CDC ENLISTS 146 DISEASE DETECTIVES
04 Jan 2003
Source: Atlanta-Journal Constitution, March 7, 2002.
WAR ON TERRORISM
CDC enlists 146 disease detectives
Unit works in epidemic intelligence
M.A.J. McKenna, Staff
One missed her brother's wedding. Another almost missed her own.
Every summer, the Centers for Disease Control and Prevention takes about 65 new doctors, pharmacists, Ph.D.s and veterinarians and makes them its Special Forces in the war on disease. Members of the Epidemic Intelligence Service expect to spend two years working extreme hours on modest salaries for the chance to tackle problems they would face in no other job.
Recent months have exceeded all their expectations.
The EIS has a total of 146 members this year. Since September, 136 have been sent out from Atlanta on assignments related to terrorism. The mobilization is by far the biggest since the group was created in 1951 to respond to fears that returning Korean War troops might have been infected with biological weapons.
"Before this, the largest single deployment in EIS history was 46 people," said Dr. Douglas Hamilton, who runs the disease-detective corps from a souvenir-crammed office where Friday is Hawaiian-shirt day. "When I put out a call for volunteers on Sept. 11, I had 50 responses the next morning."
EIS officers must be able to leave at any hour to respond to any kind of public health emergency. They investigated the first cases of Legionnaires' disease, hantavirus and AIDS. Over the past six months, they were the front-line troops countering the first fatal bioterrorist attack on U.S. soil.
"Some have deployed four times. They come home, do their laundry and ask to go out again," Hamilton said. "I offer them time off, but people won't take it."
Jennita Reefhuis, a 30-year-old epidemiologist, is a specialist in analyzing birth defects. She expected to spend her two-year appointment at a computer examining data. The EIS realized her skills had another application.
Bioterror threat rises
The CDC began worrying about bioterrorism immediately after the Sept. 11 attacks. If disease organisms were used as weapons, the results would soon show up in doctors' offices and emergency rooms. But unless those cases were immediately distinguished from everyday problems, bioterrorism could go unnoticed and might spread.
To detect anything unusual, the agency needed statistical programs that Reefhuis could write. She left for Washington in late September, sacrificing a trip to her brother's wedding in the Netherlands. She came back Oct. 2. Two days later, she was sent to Florida.
"I wasn't allowed to tell anyone where I was going, and I couldn't tell anybody why I was going," she said. "I couldn't even tell my fiance."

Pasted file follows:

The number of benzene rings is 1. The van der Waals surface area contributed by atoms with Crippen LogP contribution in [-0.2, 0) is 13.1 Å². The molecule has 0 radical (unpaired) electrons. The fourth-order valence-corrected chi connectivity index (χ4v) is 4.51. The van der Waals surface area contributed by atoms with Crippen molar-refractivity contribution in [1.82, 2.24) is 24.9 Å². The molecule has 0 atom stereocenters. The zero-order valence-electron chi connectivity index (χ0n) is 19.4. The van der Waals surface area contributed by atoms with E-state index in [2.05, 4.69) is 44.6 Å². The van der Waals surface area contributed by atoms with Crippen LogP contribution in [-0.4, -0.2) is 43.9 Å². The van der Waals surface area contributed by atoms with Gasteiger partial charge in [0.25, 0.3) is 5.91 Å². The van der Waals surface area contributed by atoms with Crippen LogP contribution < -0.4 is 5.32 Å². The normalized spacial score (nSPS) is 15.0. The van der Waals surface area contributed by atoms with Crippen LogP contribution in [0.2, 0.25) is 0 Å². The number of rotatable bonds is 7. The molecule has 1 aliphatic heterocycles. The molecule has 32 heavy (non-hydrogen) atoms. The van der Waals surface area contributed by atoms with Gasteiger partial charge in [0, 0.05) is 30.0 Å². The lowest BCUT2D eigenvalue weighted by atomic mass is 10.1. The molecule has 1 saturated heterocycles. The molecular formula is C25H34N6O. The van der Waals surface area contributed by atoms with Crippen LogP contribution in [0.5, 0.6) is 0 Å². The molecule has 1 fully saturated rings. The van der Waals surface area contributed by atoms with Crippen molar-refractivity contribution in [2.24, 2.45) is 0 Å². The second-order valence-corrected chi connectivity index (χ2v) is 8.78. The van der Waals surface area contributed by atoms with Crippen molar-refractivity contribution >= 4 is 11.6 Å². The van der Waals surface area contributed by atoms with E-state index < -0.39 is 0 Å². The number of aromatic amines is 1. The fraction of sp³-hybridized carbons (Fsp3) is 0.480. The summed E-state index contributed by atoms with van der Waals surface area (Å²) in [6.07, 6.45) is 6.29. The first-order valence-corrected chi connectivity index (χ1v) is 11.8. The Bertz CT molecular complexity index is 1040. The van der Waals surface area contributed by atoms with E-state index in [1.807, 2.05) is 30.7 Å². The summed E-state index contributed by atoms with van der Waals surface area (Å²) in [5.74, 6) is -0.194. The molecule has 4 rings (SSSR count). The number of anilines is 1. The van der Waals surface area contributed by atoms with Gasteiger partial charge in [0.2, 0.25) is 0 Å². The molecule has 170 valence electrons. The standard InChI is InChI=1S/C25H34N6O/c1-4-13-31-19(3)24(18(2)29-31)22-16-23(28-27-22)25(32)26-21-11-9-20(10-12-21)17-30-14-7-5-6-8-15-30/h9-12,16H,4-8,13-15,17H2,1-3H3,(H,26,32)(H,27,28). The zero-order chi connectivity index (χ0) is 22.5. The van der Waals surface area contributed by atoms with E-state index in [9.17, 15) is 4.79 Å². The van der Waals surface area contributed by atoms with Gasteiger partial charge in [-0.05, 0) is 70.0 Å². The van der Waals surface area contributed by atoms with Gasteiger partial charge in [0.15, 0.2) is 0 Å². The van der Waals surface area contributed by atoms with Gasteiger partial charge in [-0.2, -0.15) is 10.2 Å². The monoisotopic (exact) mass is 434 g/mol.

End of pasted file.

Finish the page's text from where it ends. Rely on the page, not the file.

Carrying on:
Reefhuis did four tours all told, constructing databases and teaching local health departments how to use them. Assignments for other EIS officers varied.
McKenzie Andre, a 31-year-old physician from Brooklyn, arrived at ground zero two days after the attacks. Health authorities were worried about conditions for emergency workers. Andre made sure recovery workers had respirators that fit.
"There were about six construction workers working in the basement in a nearby building, and they didn't want to come out," he said. "So I went in and I tested them. They were working 48 and 72 hours straight. They wouldn't stop."
On Sept. 11, Dr. Kelly Moore was in Cairo on her first EIS assignment, investigating fatal bloodstream infections among babies in intensive care. She didn't return to Atlanta until Sept. 20.
Moore, who grew up on a farm within sight of the Huntsville Space Center, was in New York a week later. She expected to stay two weeks. Then the city's first anthrax case was announced. The following day, she went to NBC News, explaining the disease to anxious employees who were far enough from the letters not to need antibiotics.
"One guy told me, 'My wife wouldn't let me sleep in the bed with her. She said I might give her anthrax,' " Moore said. "And I had to say, 'Well, sir, she's going to have to come up with a new excuse.' "
Loved ones left behind
The EIS credential carries long-term benefits: Prominent researchers and policy-makers are among the alumni. But this year especially, the experience has come at a sacrifice. When officers deploy, they often leave partners and young children behind.
Dejana Selenic, who worked eight years for Doctors without Borders before joining the EIS, had planned to marry her fiance Sept. 23. On Sept. 20, she got one of Hamilton's phone calls, putting her on a plane to Washington in several hours.
She called her fiance to tell him. Several minutes later, he called back. "Let's be married now," he said.
Her supervisor found a judge who would stay late at the DeKalb County Courthouse, and an hour later, they were married. She made the deployment with minutes to spare.
"The EIS is one of the great innovations in public health, and not only because it draws good people to the CDC," said Dr. William Foege, a dean of public health in America and a former CDC director. "People talk about what the experience does for individuals. But something that's not understood is how much it has improved the agency itself. The CDC has had to become worthy of the people it sends out there."